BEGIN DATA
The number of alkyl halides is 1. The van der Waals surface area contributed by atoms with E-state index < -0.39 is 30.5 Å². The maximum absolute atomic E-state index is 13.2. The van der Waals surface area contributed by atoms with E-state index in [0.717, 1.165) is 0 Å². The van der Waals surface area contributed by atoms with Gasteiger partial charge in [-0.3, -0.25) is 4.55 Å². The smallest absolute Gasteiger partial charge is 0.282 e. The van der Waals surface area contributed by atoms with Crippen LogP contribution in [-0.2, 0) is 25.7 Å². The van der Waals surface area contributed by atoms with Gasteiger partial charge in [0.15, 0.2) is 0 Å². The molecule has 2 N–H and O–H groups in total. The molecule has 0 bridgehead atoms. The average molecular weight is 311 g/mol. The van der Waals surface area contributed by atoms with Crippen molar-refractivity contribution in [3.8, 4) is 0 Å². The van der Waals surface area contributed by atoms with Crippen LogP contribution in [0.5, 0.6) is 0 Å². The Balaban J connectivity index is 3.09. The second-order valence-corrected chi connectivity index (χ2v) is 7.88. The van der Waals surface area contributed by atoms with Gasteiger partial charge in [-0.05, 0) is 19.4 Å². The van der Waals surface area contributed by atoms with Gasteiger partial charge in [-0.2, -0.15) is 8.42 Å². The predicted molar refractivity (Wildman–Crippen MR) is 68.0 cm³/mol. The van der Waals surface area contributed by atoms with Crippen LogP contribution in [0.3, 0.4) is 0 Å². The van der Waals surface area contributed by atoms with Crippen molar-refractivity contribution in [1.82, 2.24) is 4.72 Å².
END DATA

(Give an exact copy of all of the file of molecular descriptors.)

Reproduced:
The number of alkyl halides is 1. The van der Waals surface area contributed by atoms with E-state index < -0.39 is 30.5 Å². The maximum absolute atomic E-state index is 13.2. The van der Waals surface area contributed by atoms with E-state index in [0.717, 1.165) is 0 Å². The van der Waals surface area contributed by atoms with Gasteiger partial charge in [-0.3, -0.25) is 4.55 Å². The smallest absolute Gasteiger partial charge is 0.282 e. The van der Waals surface area contributed by atoms with Crippen LogP contribution in [-0.2, 0) is 25.7 Å². The van der Waals surface area contributed by atoms with Gasteiger partial charge in [0.15, 0.2) is 0 Å². The molecule has 2 N–H and O–H groups in total. The molecule has 0 bridgehead atoms. The average molecular weight is 311 g/mol. The van der Waals surface area contributed by atoms with Crippen molar-refractivity contribution in [3.8, 4) is 0 Å². The van der Waals surface area contributed by atoms with Crippen LogP contribution in [0.5, 0.6) is 0 Å². The Balaban J connectivity index is 3.09. The second-order valence-corrected chi connectivity index (χ2v) is 7.88. The van der Waals surface area contributed by atoms with Gasteiger partial charge in [-0.05, 0) is 19.4 Å². The van der Waals surface area contributed by atoms with Gasteiger partial charge in [-0.2, -0.15) is 8.42 Å². The predicted molar refractivity (Wildman–Crippen MR) is 68.0 cm³/mol. The van der Waals surface area contributed by atoms with Crippen LogP contribution in [0.3, 0.4) is 0 Å². The van der Waals surface area contributed by atoms with Crippen molar-refractivity contribution in [1.82, 2.24) is 4.72 Å².